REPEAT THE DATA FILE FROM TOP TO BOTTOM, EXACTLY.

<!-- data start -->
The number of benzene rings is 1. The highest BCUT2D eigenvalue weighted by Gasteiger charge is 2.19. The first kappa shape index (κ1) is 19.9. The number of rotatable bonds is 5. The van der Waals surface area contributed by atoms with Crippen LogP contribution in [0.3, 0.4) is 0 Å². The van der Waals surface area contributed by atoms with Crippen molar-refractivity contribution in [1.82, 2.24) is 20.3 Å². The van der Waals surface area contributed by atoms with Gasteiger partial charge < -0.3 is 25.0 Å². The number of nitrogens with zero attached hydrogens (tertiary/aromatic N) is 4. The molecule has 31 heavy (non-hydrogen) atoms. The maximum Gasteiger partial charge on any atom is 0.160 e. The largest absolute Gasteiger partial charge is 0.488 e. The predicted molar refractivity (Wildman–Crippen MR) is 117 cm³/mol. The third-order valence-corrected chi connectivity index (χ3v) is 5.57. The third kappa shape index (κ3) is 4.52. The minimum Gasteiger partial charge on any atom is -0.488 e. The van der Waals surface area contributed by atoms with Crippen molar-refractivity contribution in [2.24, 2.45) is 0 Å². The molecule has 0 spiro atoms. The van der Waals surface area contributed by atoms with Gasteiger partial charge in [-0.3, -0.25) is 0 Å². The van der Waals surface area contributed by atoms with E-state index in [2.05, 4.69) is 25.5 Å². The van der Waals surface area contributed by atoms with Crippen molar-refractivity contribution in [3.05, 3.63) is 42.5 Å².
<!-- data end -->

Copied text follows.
The number of benzene rings is 1. The highest BCUT2D eigenvalue weighted by Gasteiger charge is 2.19. The first kappa shape index (κ1) is 19.9. The number of rotatable bonds is 5. The van der Waals surface area contributed by atoms with Crippen LogP contribution in [0.3, 0.4) is 0 Å². The van der Waals surface area contributed by atoms with Crippen molar-refractivity contribution in [1.82, 2.24) is 20.3 Å². The van der Waals surface area contributed by atoms with Gasteiger partial charge < -0.3 is 25.0 Å². The number of nitrogens with zero attached hydrogens (tertiary/aromatic N) is 4. The molecule has 31 heavy (non-hydrogen) atoms. The maximum Gasteiger partial charge on any atom is 0.160 e. The largest absolute Gasteiger partial charge is 0.488 e. The predicted molar refractivity (Wildman–Crippen MR) is 117 cm³/mol. The third-order valence-corrected chi connectivity index (χ3v) is 5.57. The third kappa shape index (κ3) is 4.52. The minimum Gasteiger partial charge on any atom is -0.488 e. The van der Waals surface area contributed by atoms with Crippen molar-refractivity contribution in [2.24, 2.45) is 0 Å². The molecule has 0 spiro atoms. The van der Waals surface area contributed by atoms with Gasteiger partial charge in [-0.3, -0.25) is 0 Å². The van der Waals surface area contributed by atoms with E-state index in [2.05, 4.69) is 25.5 Å². The van der Waals surface area contributed by atoms with Crippen molar-refractivity contribution in [3.05, 3.63) is 42.5 Å².